This is the “driven” part of the clutch. It has a friction material riveted to each side of a wavy spring (called a marcel). This is attached to a splined hub that the transmission input gear protrudes into.
There are basically two common types of friction material used for clutch lining. These are organic and metallic. The organic is best for all around use. The metallic is preferred by some for severe duty applications but requires high spring pressures and is hard on the flywheel and pressure plate friction surfaces. Avoid solid hub clutches and clutches without marcel as they will always chatter when used in vehicles with a rear differential mounted on springs (as opposed to a transaxle design).
In most cases, this is a porous bronze, pre-lubed bushing rather than an actual bearing, as it is often called. A few applications still use an actual bearing and others use a needle roller type bearing, but by far, the most common type is bronze. You cannot use a roller bearing on a transmission shaft originally designed for a bronze bushing due to different type of heat treatment on the shafts.
For a list of several versions of pilot bushings offered by Novak, jump here.
The pilot bushing is seldom thought of as a part of the clutch system but it is one of the most vital parts of the system. It pilots the end of the transmission input gear in the crankshaft. If it is worn or not running “true”, it can cause serious clutch problems or transmission failure. Pilot bushing bore runout should always be checked with a dial indicator and should be within .002 total. The bronze bushing type should be a press fit in the crankshaft bore. It must be installed carefully. It should have between .002 and .003 clearance on the transmission shaft when installed. The pilot bushing is only functional when the clutch is disengaged but it is a factor in input gear alignment at ALL times.
Most people have no idea what an important part the pilot bushing plays in the life of the transmission and clutch. The job of the pilot bushing is to support the end of the transmission input (main drive) gear in the crankshaft and it only acts as a bushing when the clutch is depressed. This pilot bushing should be a light drive fit into the crank bore. Care should be taken when installing any pilot bushing as they are soft and easily damaged by crude installation techniques. A damaged pilot bushing can bind on the input gear giving symptoms of clutch drag. Transmission damage and early failure can be caused by a pilot bushing or crankshaft bore that “runs out” in relation to the transmission locating bore in the bellhousing. It is advisable to check the bore of the crank with a dial indicator before installing the pilot bushing (see below). If the bore runs out more than .003 total, the crank should be set up in a lathe and the bore trued up OR a special pilot bushing should be made that runs out the same amount as the crank bore. The run out in the bore of a pilot bushing is put 180 degrees off from the crank bore run out and the pilot bushing installed. If properly done, this can put the bore of the pilot bushing well within the .003 required. We have used this method to save engine disassembly many times. A disadvantage of this method shows up at pilot bushing replacement time as a special pilot bushing will have to be reproduced.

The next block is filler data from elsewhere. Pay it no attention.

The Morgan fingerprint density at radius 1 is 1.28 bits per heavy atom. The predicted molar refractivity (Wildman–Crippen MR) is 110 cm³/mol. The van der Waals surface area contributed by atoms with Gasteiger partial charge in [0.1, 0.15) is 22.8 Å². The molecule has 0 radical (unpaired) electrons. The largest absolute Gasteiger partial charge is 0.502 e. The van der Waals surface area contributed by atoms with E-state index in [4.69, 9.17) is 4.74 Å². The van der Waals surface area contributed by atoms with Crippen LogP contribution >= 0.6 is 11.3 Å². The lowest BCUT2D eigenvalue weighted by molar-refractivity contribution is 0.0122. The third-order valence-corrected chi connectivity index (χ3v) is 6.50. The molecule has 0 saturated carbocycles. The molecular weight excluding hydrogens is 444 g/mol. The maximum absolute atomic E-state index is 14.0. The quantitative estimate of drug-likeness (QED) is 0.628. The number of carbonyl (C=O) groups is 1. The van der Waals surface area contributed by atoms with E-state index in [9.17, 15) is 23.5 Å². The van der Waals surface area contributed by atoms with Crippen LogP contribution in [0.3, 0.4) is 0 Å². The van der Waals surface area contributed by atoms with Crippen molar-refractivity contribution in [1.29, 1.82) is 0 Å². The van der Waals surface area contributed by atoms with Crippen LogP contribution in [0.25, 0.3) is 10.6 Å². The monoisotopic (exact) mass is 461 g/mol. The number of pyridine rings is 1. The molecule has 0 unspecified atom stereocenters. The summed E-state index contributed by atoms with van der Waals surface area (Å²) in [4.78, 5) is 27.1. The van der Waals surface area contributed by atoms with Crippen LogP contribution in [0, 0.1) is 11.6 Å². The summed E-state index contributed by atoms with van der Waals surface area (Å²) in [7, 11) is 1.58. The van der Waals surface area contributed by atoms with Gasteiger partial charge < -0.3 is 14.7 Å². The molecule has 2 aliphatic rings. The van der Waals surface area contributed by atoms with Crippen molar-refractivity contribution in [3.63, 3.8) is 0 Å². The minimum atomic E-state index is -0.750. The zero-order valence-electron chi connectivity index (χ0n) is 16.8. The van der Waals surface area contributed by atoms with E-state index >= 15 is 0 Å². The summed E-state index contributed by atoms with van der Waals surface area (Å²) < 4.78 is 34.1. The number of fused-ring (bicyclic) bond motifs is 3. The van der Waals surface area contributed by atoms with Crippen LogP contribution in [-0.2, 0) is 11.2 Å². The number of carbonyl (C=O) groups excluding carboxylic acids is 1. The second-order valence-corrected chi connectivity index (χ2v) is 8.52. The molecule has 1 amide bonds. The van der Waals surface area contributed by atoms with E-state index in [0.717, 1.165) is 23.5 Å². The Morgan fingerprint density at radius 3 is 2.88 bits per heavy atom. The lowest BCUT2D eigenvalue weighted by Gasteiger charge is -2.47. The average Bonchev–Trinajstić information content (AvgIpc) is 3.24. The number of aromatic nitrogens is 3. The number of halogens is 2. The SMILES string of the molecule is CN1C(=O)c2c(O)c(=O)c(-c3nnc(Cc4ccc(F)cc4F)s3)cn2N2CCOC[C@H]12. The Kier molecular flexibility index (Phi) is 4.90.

It is always a good idea to use an input gear (of the proper diameter) or clutch aligning tool when installing the clutch on any engine. With the clutch disc aligned on the pilot bushing it becomes a simple matter when installing the transmission to engage the splines and bolt up the transmission . If this simple procedure is not done, the transmission shaft won’t line up and the temptation will be great to “pull it up with the bolts” which damages the front transmission bearing, pilot bushing, and more than likely will break an ear off the transmission or adapter. The transmission should slip in freely to mate up with the face of the bellhousing.